Using bright produce to entice kids

Dana Moran, Managing Editor

forks vegetables

Artificial color is fighting a losing battle, with manufacturers and restaurants dropping many additives. There’s plenty of bright produce to be had, though operators are struggling to get kids to consume it. The Healthy, Hunger-Free Kids Act requires that students take a half-cup of fruit or vegetables with their lunches in order for schools to receive federal funding—whether they eat it or not. Here are some tips to entice them.

How does your lunch grow?

While school gardens require working with the community and school district, Julia Bauscher, director of school and community nutrition services for Jefferson County Public Schools in Louisville, Ky., and 2014-15 president of the School Nutrition Association, points to hands-on benefits: “If kids grow it, they’re more likely to eat it,” she said at May’s National Restaurant Association show.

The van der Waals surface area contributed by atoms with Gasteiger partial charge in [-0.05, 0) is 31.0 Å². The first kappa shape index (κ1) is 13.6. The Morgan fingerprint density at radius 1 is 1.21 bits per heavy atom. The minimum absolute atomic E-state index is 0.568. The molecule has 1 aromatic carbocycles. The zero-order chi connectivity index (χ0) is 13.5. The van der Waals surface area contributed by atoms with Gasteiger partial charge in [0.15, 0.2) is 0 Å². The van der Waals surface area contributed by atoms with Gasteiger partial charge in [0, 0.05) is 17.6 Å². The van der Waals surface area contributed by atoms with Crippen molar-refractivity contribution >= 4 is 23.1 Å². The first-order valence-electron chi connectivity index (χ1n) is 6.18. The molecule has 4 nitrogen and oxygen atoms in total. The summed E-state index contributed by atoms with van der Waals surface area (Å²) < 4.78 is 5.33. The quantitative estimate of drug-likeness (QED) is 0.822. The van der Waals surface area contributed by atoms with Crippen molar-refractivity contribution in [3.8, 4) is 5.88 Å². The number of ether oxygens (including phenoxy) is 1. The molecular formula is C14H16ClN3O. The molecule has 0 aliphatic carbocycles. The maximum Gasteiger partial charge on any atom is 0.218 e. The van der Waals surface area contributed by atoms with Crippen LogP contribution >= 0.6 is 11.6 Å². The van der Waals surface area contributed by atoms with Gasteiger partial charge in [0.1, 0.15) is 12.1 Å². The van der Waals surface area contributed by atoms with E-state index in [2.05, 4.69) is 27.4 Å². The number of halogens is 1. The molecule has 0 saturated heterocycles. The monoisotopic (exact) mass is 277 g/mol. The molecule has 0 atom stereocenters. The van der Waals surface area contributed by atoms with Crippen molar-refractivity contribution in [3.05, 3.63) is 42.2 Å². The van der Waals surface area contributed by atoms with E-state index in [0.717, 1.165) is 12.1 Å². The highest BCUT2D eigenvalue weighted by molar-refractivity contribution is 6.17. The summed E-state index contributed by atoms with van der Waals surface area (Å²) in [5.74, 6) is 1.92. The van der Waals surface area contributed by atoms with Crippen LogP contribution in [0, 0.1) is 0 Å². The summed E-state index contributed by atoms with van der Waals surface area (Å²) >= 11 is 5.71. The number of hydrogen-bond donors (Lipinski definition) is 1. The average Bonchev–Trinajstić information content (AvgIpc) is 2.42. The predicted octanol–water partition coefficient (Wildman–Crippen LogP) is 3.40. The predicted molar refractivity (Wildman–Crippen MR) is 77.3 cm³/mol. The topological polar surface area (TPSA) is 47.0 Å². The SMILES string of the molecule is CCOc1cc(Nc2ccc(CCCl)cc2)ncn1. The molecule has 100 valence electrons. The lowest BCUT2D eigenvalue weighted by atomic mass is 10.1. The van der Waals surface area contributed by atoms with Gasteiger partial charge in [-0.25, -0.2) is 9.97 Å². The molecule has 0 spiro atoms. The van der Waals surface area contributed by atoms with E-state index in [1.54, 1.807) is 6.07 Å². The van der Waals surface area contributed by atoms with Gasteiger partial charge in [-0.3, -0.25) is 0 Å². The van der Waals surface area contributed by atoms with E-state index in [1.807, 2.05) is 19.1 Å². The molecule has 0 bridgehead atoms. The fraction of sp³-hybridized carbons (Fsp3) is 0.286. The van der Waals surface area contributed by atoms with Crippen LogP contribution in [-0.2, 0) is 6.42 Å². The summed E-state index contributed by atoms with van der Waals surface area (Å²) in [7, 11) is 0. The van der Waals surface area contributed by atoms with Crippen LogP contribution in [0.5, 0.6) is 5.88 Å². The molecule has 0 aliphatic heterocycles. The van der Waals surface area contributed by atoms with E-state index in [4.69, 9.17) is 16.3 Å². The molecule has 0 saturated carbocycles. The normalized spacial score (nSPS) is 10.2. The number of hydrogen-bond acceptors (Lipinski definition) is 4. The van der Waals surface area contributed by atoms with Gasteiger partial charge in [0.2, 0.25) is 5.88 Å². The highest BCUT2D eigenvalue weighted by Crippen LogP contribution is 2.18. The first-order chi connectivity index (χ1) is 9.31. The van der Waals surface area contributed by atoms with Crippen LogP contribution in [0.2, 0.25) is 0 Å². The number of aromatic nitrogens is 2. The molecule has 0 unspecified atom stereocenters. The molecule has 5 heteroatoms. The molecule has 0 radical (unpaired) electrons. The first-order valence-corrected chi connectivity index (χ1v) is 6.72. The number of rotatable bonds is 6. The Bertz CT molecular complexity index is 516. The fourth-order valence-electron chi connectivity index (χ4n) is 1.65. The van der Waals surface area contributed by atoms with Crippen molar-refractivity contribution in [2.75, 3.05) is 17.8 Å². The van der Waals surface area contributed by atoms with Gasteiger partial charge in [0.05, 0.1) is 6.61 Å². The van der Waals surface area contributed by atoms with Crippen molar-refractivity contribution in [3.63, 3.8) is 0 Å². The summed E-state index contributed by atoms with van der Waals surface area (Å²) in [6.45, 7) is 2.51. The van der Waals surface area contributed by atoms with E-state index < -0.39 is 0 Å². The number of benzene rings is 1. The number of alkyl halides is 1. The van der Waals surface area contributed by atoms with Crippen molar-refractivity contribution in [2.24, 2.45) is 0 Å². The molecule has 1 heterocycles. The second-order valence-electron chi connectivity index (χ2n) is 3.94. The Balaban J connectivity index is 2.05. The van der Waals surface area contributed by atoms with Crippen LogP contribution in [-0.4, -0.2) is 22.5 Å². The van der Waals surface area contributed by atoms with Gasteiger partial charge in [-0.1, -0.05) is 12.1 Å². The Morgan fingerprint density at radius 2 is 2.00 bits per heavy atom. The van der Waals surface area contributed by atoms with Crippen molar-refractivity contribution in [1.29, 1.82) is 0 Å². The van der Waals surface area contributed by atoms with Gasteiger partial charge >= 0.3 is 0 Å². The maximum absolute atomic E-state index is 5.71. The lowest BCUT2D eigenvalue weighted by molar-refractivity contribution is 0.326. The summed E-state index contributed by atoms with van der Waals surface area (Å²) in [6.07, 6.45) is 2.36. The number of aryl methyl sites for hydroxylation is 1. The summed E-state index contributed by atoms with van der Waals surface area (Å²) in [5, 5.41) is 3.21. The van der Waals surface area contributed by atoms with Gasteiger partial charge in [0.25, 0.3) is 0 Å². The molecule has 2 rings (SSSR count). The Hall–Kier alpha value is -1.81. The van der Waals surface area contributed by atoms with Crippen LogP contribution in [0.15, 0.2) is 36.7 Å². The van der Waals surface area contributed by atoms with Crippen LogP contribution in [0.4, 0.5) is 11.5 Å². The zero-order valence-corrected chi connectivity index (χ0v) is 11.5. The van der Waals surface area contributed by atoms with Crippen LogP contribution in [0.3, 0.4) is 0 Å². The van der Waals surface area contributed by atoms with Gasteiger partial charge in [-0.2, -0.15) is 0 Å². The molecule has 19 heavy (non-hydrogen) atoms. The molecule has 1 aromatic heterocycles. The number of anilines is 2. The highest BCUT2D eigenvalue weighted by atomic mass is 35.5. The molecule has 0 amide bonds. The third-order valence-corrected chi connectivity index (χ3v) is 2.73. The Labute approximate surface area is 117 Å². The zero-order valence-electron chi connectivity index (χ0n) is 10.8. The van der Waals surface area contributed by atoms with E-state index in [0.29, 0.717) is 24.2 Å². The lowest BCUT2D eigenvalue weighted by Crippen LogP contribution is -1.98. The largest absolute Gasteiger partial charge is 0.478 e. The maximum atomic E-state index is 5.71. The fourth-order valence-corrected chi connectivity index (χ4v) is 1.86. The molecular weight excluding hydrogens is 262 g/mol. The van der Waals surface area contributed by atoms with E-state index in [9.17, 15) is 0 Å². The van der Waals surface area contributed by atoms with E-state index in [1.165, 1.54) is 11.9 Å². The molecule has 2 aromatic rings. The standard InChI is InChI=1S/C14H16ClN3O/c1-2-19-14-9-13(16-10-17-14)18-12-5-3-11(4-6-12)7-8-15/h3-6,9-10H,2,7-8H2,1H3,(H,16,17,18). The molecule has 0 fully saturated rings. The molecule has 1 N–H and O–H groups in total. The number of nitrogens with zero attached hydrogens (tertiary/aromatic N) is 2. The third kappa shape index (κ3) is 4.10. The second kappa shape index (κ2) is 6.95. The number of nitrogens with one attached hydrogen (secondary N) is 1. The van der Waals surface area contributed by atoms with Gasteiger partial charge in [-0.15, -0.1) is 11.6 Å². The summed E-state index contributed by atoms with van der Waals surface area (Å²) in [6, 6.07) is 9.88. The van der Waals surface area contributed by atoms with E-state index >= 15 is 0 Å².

Ask your customers

“I don’t know of too many districts who don’t convene students to provide input for their school menus and to try items that the director would like to offer,”  Bauscher says.

Use the full rainbow

“Red quinoa is kind of like purplish black, and [there’s] not a whole lot going on there,” says Bill Scepansky, chef-owner of consulting firm Smart Partners in Lancaster, Pa. “But all of a sudden you put a little carrot and kale in there, and now it looks great.” 

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